By Ken Kajikawa
“If it’s too good to be true, it probably is.” I’m not sure who first coined that old adage, but it certainly applies to used data tape regardless of whether it’s called “recertified” or “reconditioned.” Let’s review some of the facts.
The most efficient data protection utilizes proper archiving, and with the data growth rate almost doubling, tape storage is growing from an archiving standpoint. In this Fujifilm Summit video, Dr. James Cates, SVP of Archive Development at Oracle, discusses the advantages of tape for archiving. Watch it here:
In this Fujifilm Summit video, Raymond Blum, Staff Site Reliability Engineer at Google, explains how Google handles its backups and the importance of diversity when it comes to storage. Watch it here:
By diversifying your renewable energy mix, you can achieve energy efficiency gains even with data centers which typically carry large power loads. In this Fujifilm video, Craig Lewis, Executive Director of Clean Coalition talks about how tape storage allows us to do more work with more data storage using a lot less energy. Watch it here:
By: Ken Kajikawa
The marketplace is full of examples of unique manufacturing ingredients that make products special. McDonald’s has its special sauce. Kentucky Fried Chicken has its secret recipe. Bush’s Beans has a talking dog that won’t disclose how they make their baked beans. Well, at Fujifilm, we too have our secret sauce, it’s called Barium Ferrite and we’re happy to share our story.
What makes Fujifilm Ultrium LTO-6 and LTO-7 different from past generations of Fujifilm LTO media? The answer is Barium Ferrite, or for you chemistry geeks out there BaFe. Okay, so you are probably asking what does this mean for me? The answer lies in Barium Ferrite magnetic particles. These particles enable higher data density and superior performance. Barium Ferrite allows for LTO-6 and LTO-7 media (and future generations) to have the following extraordinary benefits:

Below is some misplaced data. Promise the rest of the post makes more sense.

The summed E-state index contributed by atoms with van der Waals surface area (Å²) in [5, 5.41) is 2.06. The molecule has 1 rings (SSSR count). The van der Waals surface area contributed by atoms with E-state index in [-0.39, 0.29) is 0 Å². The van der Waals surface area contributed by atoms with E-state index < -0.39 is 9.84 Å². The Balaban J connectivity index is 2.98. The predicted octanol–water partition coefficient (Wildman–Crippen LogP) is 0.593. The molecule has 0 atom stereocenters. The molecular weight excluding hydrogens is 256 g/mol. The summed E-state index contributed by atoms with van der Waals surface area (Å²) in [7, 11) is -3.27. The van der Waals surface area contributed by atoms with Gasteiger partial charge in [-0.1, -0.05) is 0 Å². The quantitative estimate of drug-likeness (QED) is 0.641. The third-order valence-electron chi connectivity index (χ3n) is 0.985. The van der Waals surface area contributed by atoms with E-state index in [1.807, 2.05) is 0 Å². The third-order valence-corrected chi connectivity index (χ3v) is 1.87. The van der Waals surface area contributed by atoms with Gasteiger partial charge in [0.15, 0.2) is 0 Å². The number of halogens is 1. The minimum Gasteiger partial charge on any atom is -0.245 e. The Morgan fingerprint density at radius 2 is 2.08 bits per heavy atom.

By: Fred Moore, President
Horison Information Strategies
The traditional storage market is shifting as applications are more effectively exploiting the tiered storage hierarchy to better align availability requirements, service levels, and data protection mandates with the optimal infrastructure cost. Clearly HDDs remain and for the foreseeable future will continue to be the work-horse of the storage hierarchy. They are steadily losing market share for response time critical, high performance applications to the growing deployment of SSD technology while losing many lower activity, archival and resilience applications to significantly improved modern tape technology. The pressure is on the HDD industry and is illustrated by worldwide HDD shipments (data from Statista), which peaked with 651,300 million in 2010 and dropped 35% to 403,710 million in 2017. HDD shipments are predicted to fall to 341,950 million in 2020. Data which in prior years was often stored on HDDs without much thought to storage optimization is now taking up residence elsewhere. As storage pools get larger, the need to optimize storage by getting the right data in the right place also gets larger.
In this video, Brad Johns provides the real cost of ownership of your data storage over 10 years and explains why tape is the most affordable option for long-term data storage. Although many companies use a variety of different storage platforms, tape is the most practical and the most affordable for backup and archive.
For one petabyte of raw, non-compressible data, the cost savings versus high capacity disk is about 74% over the course of 10 years; the savings increase to 84% when compared to the cloud. Brad Johns crunched the numbers and tape is undeniably the cheapest option for long-term storage.
In this Fujifilm Recording Media, U.S.A, Inc. video, we share the company’s thoughts on using innovation to protect the world’s data. This includes pursuing, discovering and providing new, innovative ways to store the ever-increasing amount of data. Watch it here: